There are many ways to assess how important beauty and appearance are in today’s culture. One is to look at early episodes of Top of the Pops. Once upon a time, it was quite sufficient for a pop star to have a good voice and a bit of stage presence: dodgy dancing, an unremarkable face and questionable dress sense were fairly standard. But today’s stars are stylised beyond recognition. The surprise of seeing glamorous stars with no make-up on and wearing jogging bottoms in the celeb rags betrays how removed from reality their usual airbrushed image is.
The music industry reflects our society. The number of people undergoing plastic surgery for cosmetic reasons is rapidly increasing. A survey by thelab.tv in 2005 found that 63% of the 1,000 young girls surveyed wanted to be glamour models. The presentation of image and beauty as a measure of a person’s worth is insidious. Think of typical films. The main characters are usually the most attractive.
We see gorgeous people so often that it becomes normal. Worse; a number of books have been published recently that describe the impact looks have on one’s life and career. The Beauty Bias: The Injustice of Appearance in Life and Law by Deborah L Rhode (Oxford University Press) reports that people deemed less attractive are less likely to be hired or promoted, and are judged to have less desirable personality traits such as goodness, kindness and honesty.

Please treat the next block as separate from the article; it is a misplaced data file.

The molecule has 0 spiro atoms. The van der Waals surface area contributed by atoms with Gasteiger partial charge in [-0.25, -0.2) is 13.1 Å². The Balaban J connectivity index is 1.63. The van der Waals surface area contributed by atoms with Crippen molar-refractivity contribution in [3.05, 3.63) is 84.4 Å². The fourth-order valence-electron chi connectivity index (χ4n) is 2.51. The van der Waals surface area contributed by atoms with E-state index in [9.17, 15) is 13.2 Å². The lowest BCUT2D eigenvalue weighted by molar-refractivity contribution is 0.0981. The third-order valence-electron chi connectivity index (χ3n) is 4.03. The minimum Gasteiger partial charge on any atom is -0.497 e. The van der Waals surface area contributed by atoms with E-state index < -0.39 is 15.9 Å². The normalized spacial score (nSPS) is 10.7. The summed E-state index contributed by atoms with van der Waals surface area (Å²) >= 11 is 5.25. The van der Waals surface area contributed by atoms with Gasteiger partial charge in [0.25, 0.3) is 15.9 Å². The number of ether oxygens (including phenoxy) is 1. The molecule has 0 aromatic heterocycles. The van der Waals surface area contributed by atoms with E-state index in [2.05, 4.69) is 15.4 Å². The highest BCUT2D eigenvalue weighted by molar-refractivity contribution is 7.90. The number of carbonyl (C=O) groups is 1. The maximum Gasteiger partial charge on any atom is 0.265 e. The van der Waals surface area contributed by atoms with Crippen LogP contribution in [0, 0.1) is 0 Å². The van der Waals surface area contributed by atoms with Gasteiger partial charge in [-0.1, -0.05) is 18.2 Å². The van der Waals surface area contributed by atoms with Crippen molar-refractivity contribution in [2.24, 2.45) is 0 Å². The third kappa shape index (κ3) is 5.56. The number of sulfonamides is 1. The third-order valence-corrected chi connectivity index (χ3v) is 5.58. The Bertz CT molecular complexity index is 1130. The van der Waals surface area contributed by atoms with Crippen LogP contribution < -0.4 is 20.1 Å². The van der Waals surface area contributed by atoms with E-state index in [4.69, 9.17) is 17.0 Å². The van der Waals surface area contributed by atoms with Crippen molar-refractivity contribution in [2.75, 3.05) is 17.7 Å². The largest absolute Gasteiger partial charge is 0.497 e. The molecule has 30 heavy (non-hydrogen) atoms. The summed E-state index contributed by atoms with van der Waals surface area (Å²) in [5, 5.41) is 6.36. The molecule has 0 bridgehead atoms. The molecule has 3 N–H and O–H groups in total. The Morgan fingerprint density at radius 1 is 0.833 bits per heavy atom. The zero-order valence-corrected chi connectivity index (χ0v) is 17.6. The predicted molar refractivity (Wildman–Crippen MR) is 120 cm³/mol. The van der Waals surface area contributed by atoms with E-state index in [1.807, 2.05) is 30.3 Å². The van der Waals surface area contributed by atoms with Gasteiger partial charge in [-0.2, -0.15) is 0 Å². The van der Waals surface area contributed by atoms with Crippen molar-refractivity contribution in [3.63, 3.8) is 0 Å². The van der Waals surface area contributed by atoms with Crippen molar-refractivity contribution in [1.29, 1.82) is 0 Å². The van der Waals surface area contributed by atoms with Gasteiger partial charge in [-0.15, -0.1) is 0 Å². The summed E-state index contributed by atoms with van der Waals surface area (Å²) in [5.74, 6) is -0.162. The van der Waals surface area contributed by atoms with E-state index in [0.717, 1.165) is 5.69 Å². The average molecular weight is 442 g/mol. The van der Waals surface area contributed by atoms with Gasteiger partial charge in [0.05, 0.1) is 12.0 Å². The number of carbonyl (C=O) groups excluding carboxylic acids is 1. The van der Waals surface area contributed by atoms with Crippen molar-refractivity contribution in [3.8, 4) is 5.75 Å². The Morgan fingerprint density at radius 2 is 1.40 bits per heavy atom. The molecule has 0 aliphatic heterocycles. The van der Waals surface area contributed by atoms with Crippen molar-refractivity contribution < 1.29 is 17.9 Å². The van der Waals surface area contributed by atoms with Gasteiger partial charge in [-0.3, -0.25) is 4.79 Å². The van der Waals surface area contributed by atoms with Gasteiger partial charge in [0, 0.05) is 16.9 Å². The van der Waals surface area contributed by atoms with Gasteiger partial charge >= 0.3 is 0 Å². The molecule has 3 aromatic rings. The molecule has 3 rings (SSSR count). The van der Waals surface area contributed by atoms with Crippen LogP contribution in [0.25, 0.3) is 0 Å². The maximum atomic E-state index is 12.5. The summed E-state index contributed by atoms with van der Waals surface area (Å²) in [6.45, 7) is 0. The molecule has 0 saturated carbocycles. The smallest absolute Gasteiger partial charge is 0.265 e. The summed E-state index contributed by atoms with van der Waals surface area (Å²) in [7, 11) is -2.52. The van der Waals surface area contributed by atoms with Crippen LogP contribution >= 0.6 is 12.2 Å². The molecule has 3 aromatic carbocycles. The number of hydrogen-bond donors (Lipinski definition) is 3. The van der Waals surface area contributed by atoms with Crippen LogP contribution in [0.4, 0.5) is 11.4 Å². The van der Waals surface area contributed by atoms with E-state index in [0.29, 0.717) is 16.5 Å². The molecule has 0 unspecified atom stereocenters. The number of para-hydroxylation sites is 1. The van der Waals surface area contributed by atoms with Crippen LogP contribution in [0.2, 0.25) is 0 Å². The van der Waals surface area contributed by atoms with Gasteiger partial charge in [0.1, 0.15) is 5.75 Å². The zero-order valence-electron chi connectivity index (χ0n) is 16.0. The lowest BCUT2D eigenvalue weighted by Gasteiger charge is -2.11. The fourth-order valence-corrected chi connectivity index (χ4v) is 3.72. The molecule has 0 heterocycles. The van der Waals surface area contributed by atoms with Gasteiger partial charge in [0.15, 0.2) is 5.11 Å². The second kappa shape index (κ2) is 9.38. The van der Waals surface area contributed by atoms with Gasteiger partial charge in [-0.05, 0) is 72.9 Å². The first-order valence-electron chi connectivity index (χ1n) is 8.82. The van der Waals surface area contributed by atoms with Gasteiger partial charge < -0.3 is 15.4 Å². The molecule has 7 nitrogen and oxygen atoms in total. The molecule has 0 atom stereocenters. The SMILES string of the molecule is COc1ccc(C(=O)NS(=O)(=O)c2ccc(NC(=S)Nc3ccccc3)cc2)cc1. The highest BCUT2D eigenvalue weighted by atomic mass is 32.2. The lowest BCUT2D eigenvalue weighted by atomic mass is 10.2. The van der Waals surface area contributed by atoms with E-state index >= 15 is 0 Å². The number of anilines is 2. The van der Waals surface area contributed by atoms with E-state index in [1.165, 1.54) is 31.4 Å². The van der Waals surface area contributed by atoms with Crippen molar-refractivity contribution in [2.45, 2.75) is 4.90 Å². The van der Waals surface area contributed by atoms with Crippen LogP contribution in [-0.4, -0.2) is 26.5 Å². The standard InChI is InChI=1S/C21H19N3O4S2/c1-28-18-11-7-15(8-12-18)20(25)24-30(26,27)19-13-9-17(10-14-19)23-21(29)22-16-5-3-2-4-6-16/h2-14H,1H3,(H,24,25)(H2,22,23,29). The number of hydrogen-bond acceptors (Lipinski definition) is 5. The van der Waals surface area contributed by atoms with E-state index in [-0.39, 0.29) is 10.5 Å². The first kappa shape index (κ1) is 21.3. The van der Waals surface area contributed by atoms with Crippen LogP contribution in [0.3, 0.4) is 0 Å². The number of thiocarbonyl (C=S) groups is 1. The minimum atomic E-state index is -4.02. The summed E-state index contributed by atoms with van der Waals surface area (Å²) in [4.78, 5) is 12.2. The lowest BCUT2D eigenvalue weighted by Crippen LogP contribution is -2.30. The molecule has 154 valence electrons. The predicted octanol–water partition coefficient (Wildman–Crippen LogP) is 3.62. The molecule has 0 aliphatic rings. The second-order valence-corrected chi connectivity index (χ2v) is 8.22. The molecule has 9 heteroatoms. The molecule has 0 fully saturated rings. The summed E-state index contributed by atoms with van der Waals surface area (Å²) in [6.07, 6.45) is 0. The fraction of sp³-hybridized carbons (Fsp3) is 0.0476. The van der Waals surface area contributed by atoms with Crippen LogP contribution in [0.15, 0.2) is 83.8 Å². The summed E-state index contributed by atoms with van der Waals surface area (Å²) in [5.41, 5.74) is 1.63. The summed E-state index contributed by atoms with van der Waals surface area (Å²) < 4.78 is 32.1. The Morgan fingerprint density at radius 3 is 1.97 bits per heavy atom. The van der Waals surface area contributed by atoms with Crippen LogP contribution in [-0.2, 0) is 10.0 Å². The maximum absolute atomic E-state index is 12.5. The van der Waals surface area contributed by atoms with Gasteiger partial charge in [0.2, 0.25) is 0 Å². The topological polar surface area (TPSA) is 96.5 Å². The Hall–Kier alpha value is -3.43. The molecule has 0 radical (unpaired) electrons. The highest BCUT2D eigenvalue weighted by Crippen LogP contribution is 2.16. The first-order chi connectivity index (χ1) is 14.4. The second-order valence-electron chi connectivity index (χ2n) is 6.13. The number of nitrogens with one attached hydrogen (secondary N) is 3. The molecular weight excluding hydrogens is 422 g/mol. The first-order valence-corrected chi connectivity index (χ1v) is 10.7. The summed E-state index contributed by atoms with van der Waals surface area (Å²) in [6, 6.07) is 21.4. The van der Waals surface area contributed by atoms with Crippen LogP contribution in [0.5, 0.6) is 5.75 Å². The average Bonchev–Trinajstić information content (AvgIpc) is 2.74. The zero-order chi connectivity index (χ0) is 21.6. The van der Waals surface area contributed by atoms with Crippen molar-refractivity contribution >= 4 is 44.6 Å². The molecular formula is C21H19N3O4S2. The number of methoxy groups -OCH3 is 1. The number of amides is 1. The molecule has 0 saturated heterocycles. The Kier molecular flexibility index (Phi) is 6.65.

In a culture where exceptional beauty is portrayed as normal, how does this make the rest of us feel? Or what if you have some kind of disability? Joanna Jepson, a life coach, Anglican priest and associate of London College of Fashion, had a jaw deformity in her youth that has since been corrected through surgery. She felt she was ‘less than’ acceptable because of her appearance. ‘In school I experienced a pecking order with looks as the currency,’ she says. ‘You learn and find out through the way other people treat you where you belong in the order of things. I more or less had an emotional and physical breakdown because of the exhaustion of being bullied and abused [due to] the way I looked.’
The impact on an individual in regards to how attractive they are is demonstrated by Katie Piper, a model who was viciously assaulted by an ex-boyfriend, who arranged for acid to be thrown into her face. She suffered severe burns and is extremely disfigured. In Channel 4’s alternative Christmas message of 2009, she said, ‘I’ve walked two different sides of life. Before, I was always being chatted up. Immediately after the attack people didn’t want to get in a lift with me. I’ve had doors slammed in my face. Yet I’m not any different.’
Arianna Walker, the executive director of Mercy Ministries UK, works with many women who are in deep pain, and often hate the way they look. ‘Six years ago…at a conference, this girl came up to me, and she said, “I look in the mirror and I hate what I see.” I said, “What do you see?” She said a sentence that changed my world for [the] next six years: “I see a fat and ugly girl who is worth nothing.”